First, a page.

Disability Mentoring Day
Earlier in the month we wrote about President Obama signing into law the Twenty-First Century Communications and Video Accessibility Act of 2010. In his presidential adress, President Obama declared his beliefe that this legislation will “greatly increase access to technology, with advances in areas such as closed captioning, delivery of emergency information, video description, and other advanced communications,” all things for which he believed were “essential tools for learning and working in today’s technological society.” [Source]
Along with the efforts of National Disability Employment Awareness Month (in October), the technology act is designed not only to afford equal access for individuals with disabilities, it is also designed to create fair access to employment by individuals with disabilites with the same technology that has changed the way we work and live.
With an administration that has proclaimed a commitment to ensuring people living with disabilities have fair access, Obama has openly declaired that his driving goal is provide the means necessary to allow individuals with disabilities the opportunity to contribute to our economy and realize their dreams through career employment. Americans with disabilities continue to be employed at a rate far below Americans without disabilities, and they are underrepresented in our Federal workforce.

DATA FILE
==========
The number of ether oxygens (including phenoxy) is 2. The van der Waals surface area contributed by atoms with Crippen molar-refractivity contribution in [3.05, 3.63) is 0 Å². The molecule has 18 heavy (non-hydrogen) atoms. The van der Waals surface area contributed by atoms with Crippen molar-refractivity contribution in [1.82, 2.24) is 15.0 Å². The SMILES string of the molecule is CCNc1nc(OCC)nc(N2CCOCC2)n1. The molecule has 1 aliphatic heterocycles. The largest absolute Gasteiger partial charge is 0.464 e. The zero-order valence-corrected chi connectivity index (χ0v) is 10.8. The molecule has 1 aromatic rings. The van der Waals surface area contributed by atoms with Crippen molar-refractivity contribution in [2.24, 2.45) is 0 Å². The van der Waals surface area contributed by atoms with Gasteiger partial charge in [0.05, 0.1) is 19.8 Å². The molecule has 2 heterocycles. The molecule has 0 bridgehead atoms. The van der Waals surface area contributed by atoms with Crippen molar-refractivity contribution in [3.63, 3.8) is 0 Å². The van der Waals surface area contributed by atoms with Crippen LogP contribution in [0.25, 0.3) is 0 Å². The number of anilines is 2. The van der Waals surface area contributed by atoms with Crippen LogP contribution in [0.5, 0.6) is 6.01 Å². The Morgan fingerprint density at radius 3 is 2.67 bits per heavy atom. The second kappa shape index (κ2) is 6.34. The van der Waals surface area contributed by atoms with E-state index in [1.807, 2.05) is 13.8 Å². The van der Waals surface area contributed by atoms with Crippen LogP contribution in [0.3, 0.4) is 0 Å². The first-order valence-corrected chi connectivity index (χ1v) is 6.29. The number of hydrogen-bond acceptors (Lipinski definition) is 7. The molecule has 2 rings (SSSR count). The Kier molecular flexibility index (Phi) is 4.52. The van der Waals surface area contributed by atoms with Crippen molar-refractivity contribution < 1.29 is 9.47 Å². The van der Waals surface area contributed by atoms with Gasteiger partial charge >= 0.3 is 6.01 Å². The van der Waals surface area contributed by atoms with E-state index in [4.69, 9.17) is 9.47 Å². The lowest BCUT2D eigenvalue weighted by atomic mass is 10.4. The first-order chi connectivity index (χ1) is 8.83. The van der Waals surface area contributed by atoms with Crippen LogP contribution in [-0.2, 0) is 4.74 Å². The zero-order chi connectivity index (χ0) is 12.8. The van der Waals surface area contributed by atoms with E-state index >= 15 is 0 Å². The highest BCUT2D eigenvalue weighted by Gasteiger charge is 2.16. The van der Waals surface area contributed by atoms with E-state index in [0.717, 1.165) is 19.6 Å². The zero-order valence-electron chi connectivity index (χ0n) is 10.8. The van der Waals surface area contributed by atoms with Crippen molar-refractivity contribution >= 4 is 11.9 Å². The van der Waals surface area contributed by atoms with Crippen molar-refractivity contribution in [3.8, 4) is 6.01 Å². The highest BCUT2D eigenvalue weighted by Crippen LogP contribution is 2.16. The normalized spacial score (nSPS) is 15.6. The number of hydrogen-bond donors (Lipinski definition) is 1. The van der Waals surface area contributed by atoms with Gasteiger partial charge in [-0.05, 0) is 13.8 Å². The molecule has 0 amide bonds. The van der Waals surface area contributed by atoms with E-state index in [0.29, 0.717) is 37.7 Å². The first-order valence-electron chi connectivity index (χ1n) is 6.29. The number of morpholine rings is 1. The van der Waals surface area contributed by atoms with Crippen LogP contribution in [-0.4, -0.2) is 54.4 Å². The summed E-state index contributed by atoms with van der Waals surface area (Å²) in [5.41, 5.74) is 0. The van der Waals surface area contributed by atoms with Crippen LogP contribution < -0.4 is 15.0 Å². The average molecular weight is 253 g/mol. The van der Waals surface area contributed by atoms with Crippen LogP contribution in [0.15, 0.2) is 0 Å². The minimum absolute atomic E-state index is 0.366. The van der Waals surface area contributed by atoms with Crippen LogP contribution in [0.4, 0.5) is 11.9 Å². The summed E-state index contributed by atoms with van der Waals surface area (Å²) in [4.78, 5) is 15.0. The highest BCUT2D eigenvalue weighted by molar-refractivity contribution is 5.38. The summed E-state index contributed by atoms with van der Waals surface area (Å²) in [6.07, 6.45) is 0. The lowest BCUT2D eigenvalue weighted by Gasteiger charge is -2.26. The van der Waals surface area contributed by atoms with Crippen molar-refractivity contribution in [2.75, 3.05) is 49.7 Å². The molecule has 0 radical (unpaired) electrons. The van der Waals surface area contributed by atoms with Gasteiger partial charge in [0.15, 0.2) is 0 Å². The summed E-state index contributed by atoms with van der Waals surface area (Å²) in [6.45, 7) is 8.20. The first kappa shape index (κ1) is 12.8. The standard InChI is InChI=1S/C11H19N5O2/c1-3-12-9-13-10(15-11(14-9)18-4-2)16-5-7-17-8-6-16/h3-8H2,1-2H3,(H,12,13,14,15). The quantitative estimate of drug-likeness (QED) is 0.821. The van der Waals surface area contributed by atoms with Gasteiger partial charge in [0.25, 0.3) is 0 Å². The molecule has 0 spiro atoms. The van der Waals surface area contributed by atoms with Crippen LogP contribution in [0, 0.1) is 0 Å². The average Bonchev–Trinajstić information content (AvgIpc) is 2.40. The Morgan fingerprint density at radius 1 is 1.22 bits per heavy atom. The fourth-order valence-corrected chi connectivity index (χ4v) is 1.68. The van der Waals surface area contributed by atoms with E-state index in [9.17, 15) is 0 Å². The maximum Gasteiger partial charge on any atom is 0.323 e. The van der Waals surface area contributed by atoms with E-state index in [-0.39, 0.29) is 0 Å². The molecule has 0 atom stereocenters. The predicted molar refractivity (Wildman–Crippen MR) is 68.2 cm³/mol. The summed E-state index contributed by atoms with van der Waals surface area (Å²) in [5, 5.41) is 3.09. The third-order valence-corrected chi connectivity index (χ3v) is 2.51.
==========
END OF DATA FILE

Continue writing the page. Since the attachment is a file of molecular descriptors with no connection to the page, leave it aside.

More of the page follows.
The effort to correct this imbalance in employment is not a new endeavor, but its nice to see the President is so committed to the cause. Beginning in 1999, Disability Mentoring Day is a national effort to promote career development for students with disabilities through hands-on career exploration. Students with disabilities (mentees) are matched with workplace mentors according to expressed career interests. Mentees then experience a typical day on the job and learn how to prepare to enter the world of work. Employers gain an increased awareness that people with disabilities represent an overlooked talent pool.
With its humble beginnings of fewer than three-dozen student participants in 1999, in 2005 some 9,000 youths with disabilities participated nationally and in 20 international locations. More then 2,000 provate, non-profit, governmental, and educational organizations participated as mentors.
This year’s Disability Mentoring Day (October 18th) saw the participation of several of our own local businesses, including Home Depot, Red Lobster, Sam’s Club, and Bill Cramer Chevrolet. We commend these mentors for their participation in the furthering of equal access employment for individuals with disabilities.